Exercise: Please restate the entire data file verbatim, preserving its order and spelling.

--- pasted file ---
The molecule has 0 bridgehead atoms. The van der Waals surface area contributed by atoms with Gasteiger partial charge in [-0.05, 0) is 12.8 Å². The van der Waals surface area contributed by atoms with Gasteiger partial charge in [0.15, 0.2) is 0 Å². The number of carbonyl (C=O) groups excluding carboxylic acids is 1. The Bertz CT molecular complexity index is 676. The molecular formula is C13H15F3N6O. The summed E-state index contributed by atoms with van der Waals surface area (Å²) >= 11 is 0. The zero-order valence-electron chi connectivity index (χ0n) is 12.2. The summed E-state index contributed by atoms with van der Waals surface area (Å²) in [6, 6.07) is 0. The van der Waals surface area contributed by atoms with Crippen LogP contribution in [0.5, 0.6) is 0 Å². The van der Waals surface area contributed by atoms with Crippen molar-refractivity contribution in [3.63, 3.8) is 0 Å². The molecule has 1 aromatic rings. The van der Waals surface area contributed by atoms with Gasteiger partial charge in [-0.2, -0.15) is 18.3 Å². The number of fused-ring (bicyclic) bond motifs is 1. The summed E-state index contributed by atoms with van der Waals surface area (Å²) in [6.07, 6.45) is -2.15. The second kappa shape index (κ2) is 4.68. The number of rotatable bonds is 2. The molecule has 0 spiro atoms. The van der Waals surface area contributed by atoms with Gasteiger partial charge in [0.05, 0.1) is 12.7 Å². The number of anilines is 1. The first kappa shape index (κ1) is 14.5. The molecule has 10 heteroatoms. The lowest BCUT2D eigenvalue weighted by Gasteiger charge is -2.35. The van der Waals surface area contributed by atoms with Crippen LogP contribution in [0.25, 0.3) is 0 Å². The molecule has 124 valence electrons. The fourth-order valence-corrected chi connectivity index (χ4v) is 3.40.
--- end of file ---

The molecule has 0 bridgehead atoms. The van der Waals surface area contributed by atoms with Gasteiger partial charge in [-0.05, 0) is 12.8 Å². The van der Waals surface area contributed by atoms with Gasteiger partial charge in [0.15, 0.2) is 0 Å². The number of carbonyl (C=O) groups excluding carboxylic acids is 1. The Bertz CT molecular complexity index is 676. The molecular formula is C13H15F3N6O. The summed E-state index contributed by atoms with van der Waals surface area (Å²) >= 11 is 0. The zero-order valence-electron chi connectivity index (χ0n) is 12.2. The summed E-state index contributed by atoms with van der Waals surface area (Å²) in [6, 6.07) is 0. The van der Waals surface area contributed by atoms with Crippen LogP contribution in [0.5, 0.6) is 0 Å². The van der Waals surface area contributed by atoms with Crippen molar-refractivity contribution in [3.63, 3.8) is 0 Å². The molecule has 1 aromatic rings. The van der Waals surface area contributed by atoms with Gasteiger partial charge in [-0.2, -0.15) is 18.3 Å². The number of fused-ring (bicyclic) bond motifs is 1. The summed E-state index contributed by atoms with van der Waals surface area (Å²) in [6.07, 6.45) is -2.15. The second kappa shape index (κ2) is 4.68. The number of rotatable bonds is 2. The molecule has 0 spiro atoms. The van der Waals surface area contributed by atoms with Gasteiger partial charge in [0.05, 0.1) is 12.7 Å². The number of anilines is 1. The first kappa shape index (κ1) is 14.5. The molecule has 10 heteroatoms. The lowest BCUT2D eigenvalue weighted by Gasteiger charge is -2.35. The van der Waals surface area contributed by atoms with Crippen LogP contribution in [0.25, 0.3) is 0 Å². The molecule has 124 valence electrons. The fourth-order valence-corrected chi connectivity index (χ4v) is 3.40.